December 5th 2018 was a landmark moment in the career of Morgan Gibbs-White as the promising teenager made his first Premier League start.
The opposition? Maurizio Sarri’s Chelsea. The result? A 2-1 win for Wolves. Unsurprisingly it wasn’t the first time Nuno Santo’s team had taken points from a top-six club in 2018/19.
In that clash, Gibbs-White was phenomenal, claiming an assist playing in the advanced role he’d flourished in for England U17’s during their World Cup triumph 14 months prior.
But, that game against the Blues is about as good as it got for the young talent this season. A victim of Wolves’ settled side, he’s had to make do with regular substitute cameos, appearing just five times from the start in the league.
And when he has played, it’s usually been deeper in Wolves’ midfield.
However, there is hope beyond his limited game time this term. Gibbs-White has an extremely bright future and, if the club qualify for the Europa League, he is someone who can benefit greatly from the extra matches.
Wolves haven’t needed much rotation in midfield this season. Ruben Neves, Leander Dendoncker and Joao Moutinho have all been hugely impressive. But with the latter turning 33 before the new season gets underway, there will be questions over whether he can play in as many matches as he has for a second year in a row.
With that in mind, Gibbs-White will surely find himself starting to become a regular in the Wolves side next term.
Given Neves and Dendoncker are more defensive minded players, then Moutinho would be the most likely to drop out should the 19-year-old start to prosper further. That’s unless Wolves change their system to accommodate the young star.
Moutinho was their leading creative light after arriving, claiming eight assists, but if you look at Gibbs-White’s performances at international youth level then there is a key argument to suggest he can take over the mantle from Moutinho.
He’s an exceptional player when coming from deep, having a canny knack of arriving in the penalty area late, either to pop up with a goal or move the ball quickly onto his teammates.
This was evident during the game against Chelsea. Incisive passes were the order of the day as he looked to feed Diogo Jota and Raul Jimenez into the channels.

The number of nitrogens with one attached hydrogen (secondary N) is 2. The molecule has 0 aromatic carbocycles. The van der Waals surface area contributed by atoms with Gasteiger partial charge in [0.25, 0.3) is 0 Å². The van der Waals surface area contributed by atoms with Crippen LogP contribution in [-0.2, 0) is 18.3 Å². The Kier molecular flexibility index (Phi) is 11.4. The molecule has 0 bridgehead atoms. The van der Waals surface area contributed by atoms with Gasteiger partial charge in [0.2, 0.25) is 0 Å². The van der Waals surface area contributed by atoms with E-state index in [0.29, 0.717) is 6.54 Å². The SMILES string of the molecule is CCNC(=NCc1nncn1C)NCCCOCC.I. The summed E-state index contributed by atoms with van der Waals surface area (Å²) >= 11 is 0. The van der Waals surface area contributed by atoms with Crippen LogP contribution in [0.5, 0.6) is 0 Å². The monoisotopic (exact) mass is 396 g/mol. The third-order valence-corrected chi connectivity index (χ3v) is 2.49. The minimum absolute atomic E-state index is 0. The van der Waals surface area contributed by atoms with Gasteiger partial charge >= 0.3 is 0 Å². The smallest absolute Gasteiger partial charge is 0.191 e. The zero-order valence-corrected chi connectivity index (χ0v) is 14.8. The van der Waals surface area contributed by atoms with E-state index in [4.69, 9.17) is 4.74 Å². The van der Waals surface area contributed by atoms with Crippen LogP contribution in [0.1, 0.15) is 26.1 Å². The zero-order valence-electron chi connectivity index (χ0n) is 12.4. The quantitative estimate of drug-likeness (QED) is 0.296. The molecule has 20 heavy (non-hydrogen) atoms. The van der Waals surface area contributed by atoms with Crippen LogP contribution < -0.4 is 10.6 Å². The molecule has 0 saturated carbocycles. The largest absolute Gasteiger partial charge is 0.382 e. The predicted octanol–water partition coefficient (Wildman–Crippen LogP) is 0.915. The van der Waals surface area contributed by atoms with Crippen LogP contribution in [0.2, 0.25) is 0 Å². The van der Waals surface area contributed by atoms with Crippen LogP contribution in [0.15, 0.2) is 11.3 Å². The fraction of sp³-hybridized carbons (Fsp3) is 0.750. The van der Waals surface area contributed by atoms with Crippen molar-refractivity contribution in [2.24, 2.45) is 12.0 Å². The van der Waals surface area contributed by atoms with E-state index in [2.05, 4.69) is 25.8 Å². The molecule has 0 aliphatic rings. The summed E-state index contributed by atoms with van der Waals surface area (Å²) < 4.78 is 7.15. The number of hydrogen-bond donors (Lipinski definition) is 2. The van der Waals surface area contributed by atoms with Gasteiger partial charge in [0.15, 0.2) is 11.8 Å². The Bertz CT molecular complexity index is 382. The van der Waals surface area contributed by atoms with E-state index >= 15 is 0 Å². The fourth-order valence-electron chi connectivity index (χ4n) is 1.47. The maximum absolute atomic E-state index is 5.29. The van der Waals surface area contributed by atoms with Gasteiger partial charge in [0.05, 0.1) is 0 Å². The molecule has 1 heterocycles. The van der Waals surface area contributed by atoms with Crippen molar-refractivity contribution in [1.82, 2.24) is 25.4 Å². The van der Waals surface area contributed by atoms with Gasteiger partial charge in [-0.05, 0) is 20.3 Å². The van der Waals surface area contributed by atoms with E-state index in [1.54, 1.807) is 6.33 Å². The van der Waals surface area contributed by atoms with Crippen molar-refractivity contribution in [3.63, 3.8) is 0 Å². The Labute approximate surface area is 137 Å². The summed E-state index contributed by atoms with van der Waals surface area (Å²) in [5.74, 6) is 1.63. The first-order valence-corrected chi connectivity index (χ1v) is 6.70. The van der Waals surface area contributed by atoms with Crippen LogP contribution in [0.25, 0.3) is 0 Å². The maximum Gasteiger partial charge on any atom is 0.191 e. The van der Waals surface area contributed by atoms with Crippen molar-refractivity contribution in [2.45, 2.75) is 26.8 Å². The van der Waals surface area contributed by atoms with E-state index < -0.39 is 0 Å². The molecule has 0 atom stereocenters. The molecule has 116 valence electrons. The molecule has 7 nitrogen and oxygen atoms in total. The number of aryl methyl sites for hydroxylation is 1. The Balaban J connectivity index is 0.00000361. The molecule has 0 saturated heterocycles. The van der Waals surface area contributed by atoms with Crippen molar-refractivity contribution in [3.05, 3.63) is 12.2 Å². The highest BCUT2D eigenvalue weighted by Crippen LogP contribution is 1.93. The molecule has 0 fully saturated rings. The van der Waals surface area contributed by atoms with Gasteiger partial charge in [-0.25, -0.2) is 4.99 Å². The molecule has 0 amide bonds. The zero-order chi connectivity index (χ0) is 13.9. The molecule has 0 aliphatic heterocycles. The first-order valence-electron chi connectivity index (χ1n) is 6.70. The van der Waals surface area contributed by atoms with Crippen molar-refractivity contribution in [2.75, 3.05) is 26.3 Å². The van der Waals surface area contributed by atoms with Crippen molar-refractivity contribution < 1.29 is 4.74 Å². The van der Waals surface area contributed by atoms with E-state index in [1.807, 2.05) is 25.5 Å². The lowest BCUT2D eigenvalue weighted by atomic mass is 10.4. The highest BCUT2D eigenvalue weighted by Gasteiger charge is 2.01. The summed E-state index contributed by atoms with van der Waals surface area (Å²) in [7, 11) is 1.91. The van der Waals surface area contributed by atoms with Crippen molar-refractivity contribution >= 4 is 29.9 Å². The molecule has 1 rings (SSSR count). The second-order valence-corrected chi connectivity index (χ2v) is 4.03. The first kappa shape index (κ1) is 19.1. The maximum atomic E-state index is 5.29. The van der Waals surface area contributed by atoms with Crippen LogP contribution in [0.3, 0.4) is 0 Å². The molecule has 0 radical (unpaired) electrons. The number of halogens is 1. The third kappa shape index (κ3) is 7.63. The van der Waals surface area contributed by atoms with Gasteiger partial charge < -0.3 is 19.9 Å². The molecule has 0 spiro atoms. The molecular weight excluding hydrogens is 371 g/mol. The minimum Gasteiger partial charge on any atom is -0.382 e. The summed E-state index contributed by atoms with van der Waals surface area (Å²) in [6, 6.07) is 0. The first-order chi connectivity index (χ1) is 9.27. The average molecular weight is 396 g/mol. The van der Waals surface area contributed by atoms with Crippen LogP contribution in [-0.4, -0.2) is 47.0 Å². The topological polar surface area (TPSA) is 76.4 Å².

But what should scare opposing teams the most is his ability on the ball. Flashback to a time when Jack Wilshere was actually rather good and there are a few similarities.
Gibbs-White can pick up the ball, get past a man and inject a turn of pace into a match from nowhere. It’s players like that who get you out of your seat.
In an age where England have so many promising young players coming through, he is yet another individual capable of starring for his country in the years to come.
For starters, he may get to do that at the European U21 Championships this summer should he be picked. That’ll present an ideal platform for the Wolves man to show his true capabilities on a continental stage.
Good performances there and there’s no reason why he can’t kick on domestically once he returns.
England have lacked players with the ability to carry the ball forward, and in Gibbs-White they have a perfect candidate to erase the thought of boring sideways passing.
Wolves have shown interest in Benfica superstar Joao Felix in recent times. If they pull it off it’ll be a remarkable transfer coup. But they may be better off relying on their own young talent. It’s definitely a far better option financially.
His debut season in the top-tier of English football was a promising one but next year could be a real breakthrough campaign.
Much has been made about the club’s lack of depth but he is a phenomenal example of why Wolves can ignore the advances Jorge Mendes makes this summer and opt for internal solutions.
After all, Nuno is aiming to keep his squad small again next season. As a result, the opportunity will surely be there for their exciting prospect to eclipse his elder colleagues.